TestDriven.NET 2.0 RC1

TestDriven.NET - the best unit test integration with Visual Studio. Jamie Cansdale has released RC1 of the new version of TestDriven.NET.  For those of you that don't know it TestDriven.NET is an excellent unit test integration plug-in for Visual Studio 2005 and 2003.  Scott Hanselman recently voted it number 11 in his Big Ten Life and Work-Changing Utilities. Not only does it work with your old NUnit and MBUnit tests it will also work with the new MS Unit Tests in Visual Studio Team System.  Also the test runner is lightening fast (must faster than the one that comes with Visual Studio Team System).  TestDriven.NET includes some lovely value add features.  My favorite is to be able to debug into .NET System calls using the Reflector integration (who needs Symbol servers :-) ).  Anyway, if you haven't tried it then I urge you to take it for a spin.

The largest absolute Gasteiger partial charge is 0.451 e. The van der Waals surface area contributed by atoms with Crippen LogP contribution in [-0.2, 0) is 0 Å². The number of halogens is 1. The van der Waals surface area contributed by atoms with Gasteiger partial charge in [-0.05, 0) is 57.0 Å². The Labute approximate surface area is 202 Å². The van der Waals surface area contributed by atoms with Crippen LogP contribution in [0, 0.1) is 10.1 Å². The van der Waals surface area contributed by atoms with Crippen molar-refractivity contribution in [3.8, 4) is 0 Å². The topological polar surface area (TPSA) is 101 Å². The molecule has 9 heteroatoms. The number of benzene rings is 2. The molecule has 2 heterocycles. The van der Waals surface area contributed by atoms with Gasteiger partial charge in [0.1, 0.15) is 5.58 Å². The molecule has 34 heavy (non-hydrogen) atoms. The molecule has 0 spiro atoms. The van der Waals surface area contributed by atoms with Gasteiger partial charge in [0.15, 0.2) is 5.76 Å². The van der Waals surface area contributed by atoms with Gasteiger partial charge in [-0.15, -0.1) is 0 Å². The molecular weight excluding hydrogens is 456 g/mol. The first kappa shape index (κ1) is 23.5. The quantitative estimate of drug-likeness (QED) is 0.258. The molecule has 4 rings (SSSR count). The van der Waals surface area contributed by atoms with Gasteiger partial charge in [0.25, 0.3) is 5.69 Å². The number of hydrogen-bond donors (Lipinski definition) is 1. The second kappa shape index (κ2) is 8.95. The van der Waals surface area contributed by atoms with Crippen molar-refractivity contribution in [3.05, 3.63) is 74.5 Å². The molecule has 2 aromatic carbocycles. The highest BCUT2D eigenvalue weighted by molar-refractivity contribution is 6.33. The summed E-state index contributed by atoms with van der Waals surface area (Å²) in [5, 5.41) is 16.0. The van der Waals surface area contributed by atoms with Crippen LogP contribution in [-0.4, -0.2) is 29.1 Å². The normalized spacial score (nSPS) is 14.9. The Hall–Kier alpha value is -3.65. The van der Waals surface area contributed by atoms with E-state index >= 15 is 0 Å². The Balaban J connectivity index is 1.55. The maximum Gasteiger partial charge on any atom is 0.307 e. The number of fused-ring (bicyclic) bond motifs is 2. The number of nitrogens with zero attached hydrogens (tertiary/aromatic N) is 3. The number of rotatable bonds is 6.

Jamie is now working on TestDriven.NET full time - while you can still download a fully functional free version, you can also get your company to pay for a professional or enterprise version which has more corporate friendly licensing.  I'd encourage you to cough up some money for it, the professional version is below the magical $100 mark and will is well worth the investment even if it just so that you can get home earlier and see more of your family.

My Pint Sized TFS Proxy